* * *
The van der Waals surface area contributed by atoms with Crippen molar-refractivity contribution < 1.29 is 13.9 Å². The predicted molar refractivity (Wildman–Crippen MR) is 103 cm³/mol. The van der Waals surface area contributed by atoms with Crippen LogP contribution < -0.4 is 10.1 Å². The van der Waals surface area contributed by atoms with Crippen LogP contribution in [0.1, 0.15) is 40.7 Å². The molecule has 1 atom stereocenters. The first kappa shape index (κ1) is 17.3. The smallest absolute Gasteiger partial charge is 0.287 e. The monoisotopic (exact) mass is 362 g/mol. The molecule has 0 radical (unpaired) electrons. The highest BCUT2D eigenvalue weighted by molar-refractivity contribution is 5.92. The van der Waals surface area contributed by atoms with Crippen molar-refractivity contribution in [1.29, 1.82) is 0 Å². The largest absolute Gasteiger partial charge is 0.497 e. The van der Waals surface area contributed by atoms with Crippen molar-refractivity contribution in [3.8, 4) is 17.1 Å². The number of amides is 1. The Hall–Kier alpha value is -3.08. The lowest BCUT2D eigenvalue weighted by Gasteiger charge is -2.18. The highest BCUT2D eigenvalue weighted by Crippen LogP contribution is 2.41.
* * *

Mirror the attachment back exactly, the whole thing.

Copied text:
The van der Waals surface area contributed by atoms with Crippen molar-refractivity contribution < 1.29 is 13.9 Å². The predicted molar refractivity (Wildman–Crippen MR) is 103 cm³/mol. The van der Waals surface area contributed by atoms with Crippen LogP contribution < -0.4 is 10.1 Å². The van der Waals surface area contributed by atoms with Crippen LogP contribution in [0.1, 0.15) is 40.7 Å². The molecule has 1 atom stereocenters. The first kappa shape index (κ1) is 17.3. The smallest absolute Gasteiger partial charge is 0.287 e. The monoisotopic (exact) mass is 362 g/mol. The molecule has 0 radical (unpaired) electrons. The highest BCUT2D eigenvalue weighted by molar-refractivity contribution is 5.92. The van der Waals surface area contributed by atoms with Crippen molar-refractivity contribution in [1.29, 1.82) is 0 Å². The largest absolute Gasteiger partial charge is 0.497 e. The van der Waals surface area contributed by atoms with Crippen molar-refractivity contribution in [3.8, 4) is 17.1 Å². The number of amides is 1. The Hall–Kier alpha value is -3.08. The lowest BCUT2D eigenvalue weighted by Gasteiger charge is -2.18. The highest BCUT2D eigenvalue weighted by Crippen LogP contribution is 2.41.